The “Ticos” slid back into anonymity after that, only to emerge 12 years later as the top qualifiers from FIFA’s North and Central American region (CONCACAF).
For veteran winger Hernan Medford, the hero of the Italia ’90 squad, Costa Rica’s group this time around will have a familiar look about it. The ever-present Brazilians are there again, as is the Ticos’ old coach, Bora Milutinovic, albeit on the Chinese bench.
In fact, Milutinovic could be a factor in how far the Central Americans go in the finals. Costa Rica tackle the Chinese — Group C’s weakest team, on paper — in their first match in Gwangju, South Korea, on June 4, needing a positive result ahead of their tougher encounters against Turkey and Brazil.
But how much the tactically savvy Bora remembers of Costa Rican football and, more important, what he can do to neutralize the game plan of his Brazilian-born linear successor, Alexander Guimares, might determine the outcome.
Still, trying to stop his old charges, whose frontline comes close to matching Brazil’s without Ronaldo in terms of talent, could be an intriguing challenging for Bora.
In the Paulo Wanchope, the towering Manchester City forward with sublime skills who lit up the 2001 Copa America, Costa Rica have one of the potential stars of Japan/Korea ’02. Standing 6-foot-3 and as graceful as a gazelle, the long-striding “Choppy,” as his former fans at West Ham affectionately called him, has the touch and finesse of a ballerina but finishes like the most ruthless of strikers.
In a dry run of sorts for Japan/Korea ’02, Wanchope put on a show in the Copa America in Colombia last year, reeling in five goals in Costa Rica’s surge to the quarterfinals, where they succumbed to Uruguay.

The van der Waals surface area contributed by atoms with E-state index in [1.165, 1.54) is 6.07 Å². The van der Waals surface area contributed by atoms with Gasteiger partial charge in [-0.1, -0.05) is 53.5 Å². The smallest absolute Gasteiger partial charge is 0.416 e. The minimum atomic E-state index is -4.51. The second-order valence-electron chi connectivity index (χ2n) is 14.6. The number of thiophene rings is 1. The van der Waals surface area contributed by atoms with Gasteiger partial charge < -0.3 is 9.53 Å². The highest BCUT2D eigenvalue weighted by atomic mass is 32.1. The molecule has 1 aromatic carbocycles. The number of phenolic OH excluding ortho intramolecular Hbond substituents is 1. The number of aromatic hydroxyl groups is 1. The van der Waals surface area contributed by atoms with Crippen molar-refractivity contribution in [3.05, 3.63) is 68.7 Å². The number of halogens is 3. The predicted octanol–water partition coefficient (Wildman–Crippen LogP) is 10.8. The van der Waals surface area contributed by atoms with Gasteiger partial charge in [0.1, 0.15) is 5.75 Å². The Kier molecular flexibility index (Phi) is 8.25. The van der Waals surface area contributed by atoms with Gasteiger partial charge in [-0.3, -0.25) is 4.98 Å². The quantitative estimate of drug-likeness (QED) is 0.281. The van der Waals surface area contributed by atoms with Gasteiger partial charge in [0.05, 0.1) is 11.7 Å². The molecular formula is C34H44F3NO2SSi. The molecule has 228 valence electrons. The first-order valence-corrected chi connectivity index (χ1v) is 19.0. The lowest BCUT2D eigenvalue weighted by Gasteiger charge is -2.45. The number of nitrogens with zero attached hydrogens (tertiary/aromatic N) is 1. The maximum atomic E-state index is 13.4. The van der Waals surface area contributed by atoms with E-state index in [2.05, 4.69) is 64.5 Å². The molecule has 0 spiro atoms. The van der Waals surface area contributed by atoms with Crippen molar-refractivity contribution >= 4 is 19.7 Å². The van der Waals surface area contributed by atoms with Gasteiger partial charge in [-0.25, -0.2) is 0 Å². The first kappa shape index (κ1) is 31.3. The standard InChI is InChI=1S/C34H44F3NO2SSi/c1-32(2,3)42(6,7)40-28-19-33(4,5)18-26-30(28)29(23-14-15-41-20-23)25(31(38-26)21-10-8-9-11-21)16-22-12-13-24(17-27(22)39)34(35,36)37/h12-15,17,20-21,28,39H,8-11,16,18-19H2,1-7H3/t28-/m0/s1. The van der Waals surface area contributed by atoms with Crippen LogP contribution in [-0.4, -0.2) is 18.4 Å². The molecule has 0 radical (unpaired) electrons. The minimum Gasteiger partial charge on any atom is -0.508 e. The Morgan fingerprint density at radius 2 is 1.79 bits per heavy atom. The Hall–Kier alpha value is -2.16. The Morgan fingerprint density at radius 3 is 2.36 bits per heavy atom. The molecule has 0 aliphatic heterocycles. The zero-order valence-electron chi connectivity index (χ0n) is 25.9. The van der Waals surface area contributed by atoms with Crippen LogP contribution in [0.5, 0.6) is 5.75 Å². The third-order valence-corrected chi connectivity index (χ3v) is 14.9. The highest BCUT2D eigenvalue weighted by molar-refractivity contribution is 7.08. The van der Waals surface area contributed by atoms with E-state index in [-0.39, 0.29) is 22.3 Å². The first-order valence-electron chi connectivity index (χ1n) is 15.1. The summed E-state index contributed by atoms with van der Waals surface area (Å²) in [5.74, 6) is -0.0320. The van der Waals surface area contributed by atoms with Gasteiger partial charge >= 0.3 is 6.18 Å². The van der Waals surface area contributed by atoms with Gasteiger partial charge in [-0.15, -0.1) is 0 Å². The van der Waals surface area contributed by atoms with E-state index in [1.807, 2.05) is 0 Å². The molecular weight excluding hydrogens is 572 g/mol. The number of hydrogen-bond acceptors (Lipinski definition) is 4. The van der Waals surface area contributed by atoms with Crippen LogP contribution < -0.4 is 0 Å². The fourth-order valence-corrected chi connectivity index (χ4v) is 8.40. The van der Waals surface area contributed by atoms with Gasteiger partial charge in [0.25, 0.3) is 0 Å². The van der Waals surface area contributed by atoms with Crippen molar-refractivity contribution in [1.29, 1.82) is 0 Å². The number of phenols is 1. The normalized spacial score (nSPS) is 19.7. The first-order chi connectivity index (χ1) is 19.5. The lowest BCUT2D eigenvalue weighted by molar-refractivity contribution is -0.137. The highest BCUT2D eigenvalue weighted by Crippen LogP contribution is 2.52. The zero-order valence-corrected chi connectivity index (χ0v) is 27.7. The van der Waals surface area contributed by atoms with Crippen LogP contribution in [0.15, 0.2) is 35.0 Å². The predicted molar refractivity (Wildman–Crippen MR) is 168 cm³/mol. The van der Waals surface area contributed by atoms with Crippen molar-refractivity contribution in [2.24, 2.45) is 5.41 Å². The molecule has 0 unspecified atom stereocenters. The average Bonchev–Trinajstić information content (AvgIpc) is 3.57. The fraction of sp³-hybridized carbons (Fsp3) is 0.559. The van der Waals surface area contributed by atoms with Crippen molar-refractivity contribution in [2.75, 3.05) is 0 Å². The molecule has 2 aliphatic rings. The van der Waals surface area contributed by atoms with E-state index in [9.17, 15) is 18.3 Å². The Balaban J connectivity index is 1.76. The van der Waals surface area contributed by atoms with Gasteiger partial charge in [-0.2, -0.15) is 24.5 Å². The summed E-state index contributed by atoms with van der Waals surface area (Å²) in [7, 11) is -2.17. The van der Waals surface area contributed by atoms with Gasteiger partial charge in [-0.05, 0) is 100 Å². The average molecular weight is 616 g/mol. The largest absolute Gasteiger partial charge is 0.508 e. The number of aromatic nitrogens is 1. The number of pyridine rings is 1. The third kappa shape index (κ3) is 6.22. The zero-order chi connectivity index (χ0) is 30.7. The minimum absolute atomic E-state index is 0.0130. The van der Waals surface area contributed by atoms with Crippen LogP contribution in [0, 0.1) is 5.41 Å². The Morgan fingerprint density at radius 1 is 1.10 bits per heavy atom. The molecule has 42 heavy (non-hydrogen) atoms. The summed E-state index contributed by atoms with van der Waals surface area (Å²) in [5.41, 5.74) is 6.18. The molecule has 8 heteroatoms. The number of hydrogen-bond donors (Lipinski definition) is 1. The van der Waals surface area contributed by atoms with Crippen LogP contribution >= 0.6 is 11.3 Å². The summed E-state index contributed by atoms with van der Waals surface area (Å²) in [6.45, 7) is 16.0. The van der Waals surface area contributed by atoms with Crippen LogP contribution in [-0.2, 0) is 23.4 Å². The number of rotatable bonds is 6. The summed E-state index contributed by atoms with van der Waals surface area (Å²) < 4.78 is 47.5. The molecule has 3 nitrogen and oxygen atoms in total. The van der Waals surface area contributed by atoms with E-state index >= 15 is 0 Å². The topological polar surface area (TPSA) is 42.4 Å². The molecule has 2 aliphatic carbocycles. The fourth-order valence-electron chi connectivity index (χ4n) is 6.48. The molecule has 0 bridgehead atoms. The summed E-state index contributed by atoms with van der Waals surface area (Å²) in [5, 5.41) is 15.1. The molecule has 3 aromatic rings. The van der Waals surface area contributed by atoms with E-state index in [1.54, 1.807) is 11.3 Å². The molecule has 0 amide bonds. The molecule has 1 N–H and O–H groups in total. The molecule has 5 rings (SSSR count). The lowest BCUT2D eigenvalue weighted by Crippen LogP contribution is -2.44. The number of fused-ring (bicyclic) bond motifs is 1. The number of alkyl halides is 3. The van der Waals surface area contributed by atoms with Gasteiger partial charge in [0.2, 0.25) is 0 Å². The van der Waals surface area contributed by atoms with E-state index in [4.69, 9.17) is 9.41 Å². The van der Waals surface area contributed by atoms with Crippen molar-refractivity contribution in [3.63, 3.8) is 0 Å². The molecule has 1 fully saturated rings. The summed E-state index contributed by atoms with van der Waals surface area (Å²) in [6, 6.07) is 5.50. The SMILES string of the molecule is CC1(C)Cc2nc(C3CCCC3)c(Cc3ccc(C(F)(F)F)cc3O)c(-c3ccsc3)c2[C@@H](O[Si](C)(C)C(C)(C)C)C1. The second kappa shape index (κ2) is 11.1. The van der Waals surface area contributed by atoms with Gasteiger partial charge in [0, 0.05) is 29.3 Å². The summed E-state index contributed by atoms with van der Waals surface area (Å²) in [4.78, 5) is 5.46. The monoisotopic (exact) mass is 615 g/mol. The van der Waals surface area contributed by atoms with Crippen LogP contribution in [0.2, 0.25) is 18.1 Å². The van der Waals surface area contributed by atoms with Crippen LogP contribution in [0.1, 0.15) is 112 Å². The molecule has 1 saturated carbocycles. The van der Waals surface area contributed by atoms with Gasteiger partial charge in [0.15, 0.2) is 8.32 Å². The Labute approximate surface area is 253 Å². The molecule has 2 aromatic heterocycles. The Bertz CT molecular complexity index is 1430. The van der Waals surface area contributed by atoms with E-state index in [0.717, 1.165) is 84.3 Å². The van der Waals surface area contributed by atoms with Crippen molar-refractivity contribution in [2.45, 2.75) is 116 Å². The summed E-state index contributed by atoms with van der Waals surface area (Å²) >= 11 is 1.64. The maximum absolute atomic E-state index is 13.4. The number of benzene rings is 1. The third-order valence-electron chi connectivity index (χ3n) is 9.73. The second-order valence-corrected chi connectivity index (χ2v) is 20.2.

In dribbling ace Rolando Fonseca, the midfielder who tormented the United States in the qualifiers, the Ticos have a throwback to the old Brazilian ball jugglers who mesmerized fans in World Cup tournaments of years past. Fonseca is the anchorman in what is usually a five-man midfield formation favored by coach Guimares. He’s adept at taking on and beating players, has an explosive shot, and with 34 goals in nearly 70 matches, is his country’s all-time leading scorer.
Then there’s the influential Medford, whose goals against Scotland (1-0) and Sweden (2-1) eventually took Costa Rica to the second round at Italia ’90. He remains a still useful winger at age 33 with his turn of speed and pinpoint crossing ability.
The vastly experienced Medford, who has scored 17 goals in more than 80 international appearances, also doubles as the team leader, imparting knowledge to the younger players in Guimares’s squad.
Costa Rica’s other notable players are goalie Erick Lonnis, skipper Reynaldo Parks, a calm and steadying influence in defense with his timely tackles and good read of the game, and center-half Jervis Drummond, who, along with Parks, is one of the team’s most capped defenders.
Given the balance in Group C, where only Brazil stand head and shoulders above the field, Costa Rica have has good a chance as the other two group members of progressing to the Round of 16.
(Each week Jay Mwamba previews a World Cup finalist or finalists. The teams profiled to this point are Cameroon, Saudi Arabia, Germany, Denmark, Uruguay, Senegal, France, Paraguay, Slovenia, Spain, South Africa, Brazil and China.)